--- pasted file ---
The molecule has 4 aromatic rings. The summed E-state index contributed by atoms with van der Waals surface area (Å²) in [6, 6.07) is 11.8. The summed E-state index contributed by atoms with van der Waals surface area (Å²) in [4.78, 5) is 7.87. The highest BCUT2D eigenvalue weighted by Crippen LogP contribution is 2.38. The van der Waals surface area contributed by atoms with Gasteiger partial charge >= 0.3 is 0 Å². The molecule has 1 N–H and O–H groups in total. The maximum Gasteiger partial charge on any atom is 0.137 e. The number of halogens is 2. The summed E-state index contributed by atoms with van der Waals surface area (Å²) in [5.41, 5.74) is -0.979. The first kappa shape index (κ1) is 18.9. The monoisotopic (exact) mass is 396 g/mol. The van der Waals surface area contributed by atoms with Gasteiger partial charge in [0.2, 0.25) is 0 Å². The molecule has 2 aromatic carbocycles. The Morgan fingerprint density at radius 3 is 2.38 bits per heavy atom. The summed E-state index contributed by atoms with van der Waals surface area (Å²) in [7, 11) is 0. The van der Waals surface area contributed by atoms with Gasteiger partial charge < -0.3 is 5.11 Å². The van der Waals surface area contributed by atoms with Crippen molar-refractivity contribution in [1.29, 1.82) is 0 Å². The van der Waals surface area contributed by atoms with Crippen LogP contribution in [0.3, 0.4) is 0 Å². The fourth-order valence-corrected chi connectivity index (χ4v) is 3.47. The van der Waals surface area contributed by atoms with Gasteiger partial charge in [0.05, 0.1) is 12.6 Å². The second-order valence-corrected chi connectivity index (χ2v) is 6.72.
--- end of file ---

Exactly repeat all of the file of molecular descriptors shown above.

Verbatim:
The molecule has 4 aromatic rings. The summed E-state index contributed by atoms with van der Waals surface area (Å²) in [6, 6.07) is 11.8. The summed E-state index contributed by atoms with van der Waals surface area (Å²) in [4.78, 5) is 7.87. The highest BCUT2D eigenvalue weighted by Crippen LogP contribution is 2.38. The van der Waals surface area contributed by atoms with Gasteiger partial charge >= 0.3 is 0 Å². The molecule has 1 N–H and O–H groups in total. The maximum Gasteiger partial charge on any atom is 0.137 e. The number of halogens is 2. The summed E-state index contributed by atoms with van der Waals surface area (Å²) in [5.41, 5.74) is -0.979. The first kappa shape index (κ1) is 18.9. The monoisotopic (exact) mass is 396 g/mol. The van der Waals surface area contributed by atoms with Gasteiger partial charge in [0.2, 0.25) is 0 Å². The molecule has 2 aromatic carbocycles. The Morgan fingerprint density at radius 3 is 2.38 bits per heavy atom. The summed E-state index contributed by atoms with van der Waals surface area (Å²) in [7, 11) is 0. The van der Waals surface area contributed by atoms with Gasteiger partial charge < -0.3 is 5.11 Å². The van der Waals surface area contributed by atoms with Crippen molar-refractivity contribution in [1.29, 1.82) is 0 Å². The van der Waals surface area contributed by atoms with Crippen LogP contribution in [0.3, 0.4) is 0 Å². The fourth-order valence-corrected chi connectivity index (χ4v) is 3.47. The van der Waals surface area contributed by atoms with Gasteiger partial charge in [0.05, 0.1) is 12.6 Å². The second-order valence-corrected chi connectivity index (χ2v) is 6.72.